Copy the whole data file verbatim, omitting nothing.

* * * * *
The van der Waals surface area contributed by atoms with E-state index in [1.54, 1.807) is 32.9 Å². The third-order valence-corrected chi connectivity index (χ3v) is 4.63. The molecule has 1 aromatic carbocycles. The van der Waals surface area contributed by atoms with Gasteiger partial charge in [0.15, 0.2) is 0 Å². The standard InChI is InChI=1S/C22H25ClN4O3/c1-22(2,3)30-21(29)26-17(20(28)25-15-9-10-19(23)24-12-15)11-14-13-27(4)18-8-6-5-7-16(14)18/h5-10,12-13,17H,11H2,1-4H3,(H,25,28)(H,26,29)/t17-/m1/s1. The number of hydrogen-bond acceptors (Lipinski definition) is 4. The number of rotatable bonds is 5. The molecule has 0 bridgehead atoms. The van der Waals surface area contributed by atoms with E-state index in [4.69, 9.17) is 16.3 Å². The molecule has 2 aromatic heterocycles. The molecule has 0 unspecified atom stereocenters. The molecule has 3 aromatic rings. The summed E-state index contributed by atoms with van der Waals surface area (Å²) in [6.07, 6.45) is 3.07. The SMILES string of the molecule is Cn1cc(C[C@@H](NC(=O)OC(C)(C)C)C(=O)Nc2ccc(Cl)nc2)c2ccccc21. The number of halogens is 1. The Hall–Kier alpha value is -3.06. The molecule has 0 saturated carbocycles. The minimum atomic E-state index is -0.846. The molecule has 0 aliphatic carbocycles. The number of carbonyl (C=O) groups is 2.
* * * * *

The van der Waals surface area contributed by atoms with E-state index in [1.54, 1.807) is 32.9 Å². The third-order valence-corrected chi connectivity index (χ3v) is 4.63. The molecule has 1 aromatic carbocycles. The van der Waals surface area contributed by atoms with Gasteiger partial charge in [0.15, 0.2) is 0 Å². The standard InChI is InChI=1S/C22H25ClN4O3/c1-22(2,3)30-21(29)26-17(20(28)25-15-9-10-19(23)24-12-15)11-14-13-27(4)18-8-6-5-7-16(14)18/h5-10,12-13,17H,11H2,1-4H3,(H,25,28)(H,26,29)/t17-/m1/s1. The number of hydrogen-bond acceptors (Lipinski definition) is 4. The number of rotatable bonds is 5. The molecule has 0 bridgehead atoms. The van der Waals surface area contributed by atoms with E-state index in [4.69, 9.17) is 16.3 Å². The molecule has 2 aromatic heterocycles. The molecule has 0 unspecified atom stereocenters. The molecule has 3 aromatic rings. The summed E-state index contributed by atoms with van der Waals surface area (Å²) in [6.07, 6.45) is 3.07. The SMILES string of the molecule is Cn1cc(C[C@@H](NC(=O)OC(C)(C)C)C(=O)Nc2ccc(Cl)nc2)c2ccccc21. The number of halogens is 1. The Hall–Kier alpha value is -3.06. The molecule has 0 saturated carbocycles. The minimum atomic E-state index is -0.846. The molecule has 0 aliphatic carbocycles. The number of carbonyl (C=O) groups is 2.